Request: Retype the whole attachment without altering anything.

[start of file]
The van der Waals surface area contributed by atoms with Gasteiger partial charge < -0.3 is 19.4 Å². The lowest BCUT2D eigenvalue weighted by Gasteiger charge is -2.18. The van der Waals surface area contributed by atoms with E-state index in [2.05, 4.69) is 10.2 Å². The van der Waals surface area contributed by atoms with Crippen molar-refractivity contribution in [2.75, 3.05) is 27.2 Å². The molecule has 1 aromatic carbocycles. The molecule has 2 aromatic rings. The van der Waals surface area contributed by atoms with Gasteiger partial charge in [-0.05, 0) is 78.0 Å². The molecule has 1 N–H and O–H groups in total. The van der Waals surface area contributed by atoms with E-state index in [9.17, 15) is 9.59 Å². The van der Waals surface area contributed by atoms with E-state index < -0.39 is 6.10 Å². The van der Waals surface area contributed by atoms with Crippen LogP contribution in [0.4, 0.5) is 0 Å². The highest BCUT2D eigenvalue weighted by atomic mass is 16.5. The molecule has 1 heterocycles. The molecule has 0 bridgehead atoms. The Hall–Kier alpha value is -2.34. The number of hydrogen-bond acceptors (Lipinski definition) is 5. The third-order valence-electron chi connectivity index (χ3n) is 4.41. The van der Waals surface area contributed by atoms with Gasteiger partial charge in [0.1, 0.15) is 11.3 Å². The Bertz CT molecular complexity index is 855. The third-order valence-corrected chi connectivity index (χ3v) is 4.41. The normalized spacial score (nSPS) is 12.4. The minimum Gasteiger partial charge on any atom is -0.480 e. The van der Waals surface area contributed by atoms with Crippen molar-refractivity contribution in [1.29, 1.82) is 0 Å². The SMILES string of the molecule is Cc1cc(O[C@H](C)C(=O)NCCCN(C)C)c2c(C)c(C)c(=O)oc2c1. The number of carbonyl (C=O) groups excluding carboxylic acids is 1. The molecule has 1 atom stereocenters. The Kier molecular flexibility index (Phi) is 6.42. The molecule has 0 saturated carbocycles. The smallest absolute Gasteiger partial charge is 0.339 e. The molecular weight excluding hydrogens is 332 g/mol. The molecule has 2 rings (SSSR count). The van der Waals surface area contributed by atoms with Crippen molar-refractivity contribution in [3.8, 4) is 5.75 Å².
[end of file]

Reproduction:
The van der Waals surface area contributed by atoms with Gasteiger partial charge < -0.3 is 19.4 Å². The lowest BCUT2D eigenvalue weighted by Gasteiger charge is -2.18. The van der Waals surface area contributed by atoms with E-state index in [2.05, 4.69) is 10.2 Å². The van der Waals surface area contributed by atoms with Crippen molar-refractivity contribution in [2.75, 3.05) is 27.2 Å². The molecule has 1 aromatic carbocycles. The molecule has 2 aromatic rings. The van der Waals surface area contributed by atoms with Gasteiger partial charge in [-0.05, 0) is 78.0 Å². The molecule has 1 N–H and O–H groups in total. The van der Waals surface area contributed by atoms with E-state index in [9.17, 15) is 9.59 Å². The van der Waals surface area contributed by atoms with E-state index < -0.39 is 6.10 Å². The van der Waals surface area contributed by atoms with Crippen LogP contribution in [0.4, 0.5) is 0 Å². The highest BCUT2D eigenvalue weighted by atomic mass is 16.5. The molecule has 1 heterocycles. The molecule has 0 bridgehead atoms. The Hall–Kier alpha value is -2.34. The number of hydrogen-bond acceptors (Lipinski definition) is 5. The third-order valence-electron chi connectivity index (χ3n) is 4.41. The van der Waals surface area contributed by atoms with Gasteiger partial charge in [0.1, 0.15) is 11.3 Å². The Bertz CT molecular complexity index is 855. The third-order valence-corrected chi connectivity index (χ3v) is 4.41. The normalized spacial score (nSPS) is 12.4. The minimum Gasteiger partial charge on any atom is -0.480 e. The van der Waals surface area contributed by atoms with Crippen molar-refractivity contribution in [1.29, 1.82) is 0 Å². The SMILES string of the molecule is Cc1cc(O[C@H](C)C(=O)NCCCN(C)C)c2c(C)c(C)c(=O)oc2c1. The number of carbonyl (C=O) groups excluding carboxylic acids is 1. The molecule has 1 atom stereocenters. The Kier molecular flexibility index (Phi) is 6.42. The molecule has 0 saturated carbocycles. The smallest absolute Gasteiger partial charge is 0.339 e. The molecular weight excluding hydrogens is 332 g/mol. The molecule has 2 rings (SSSR count). The van der Waals surface area contributed by atoms with Crippen molar-refractivity contribution in [3.8, 4) is 5.75 Å².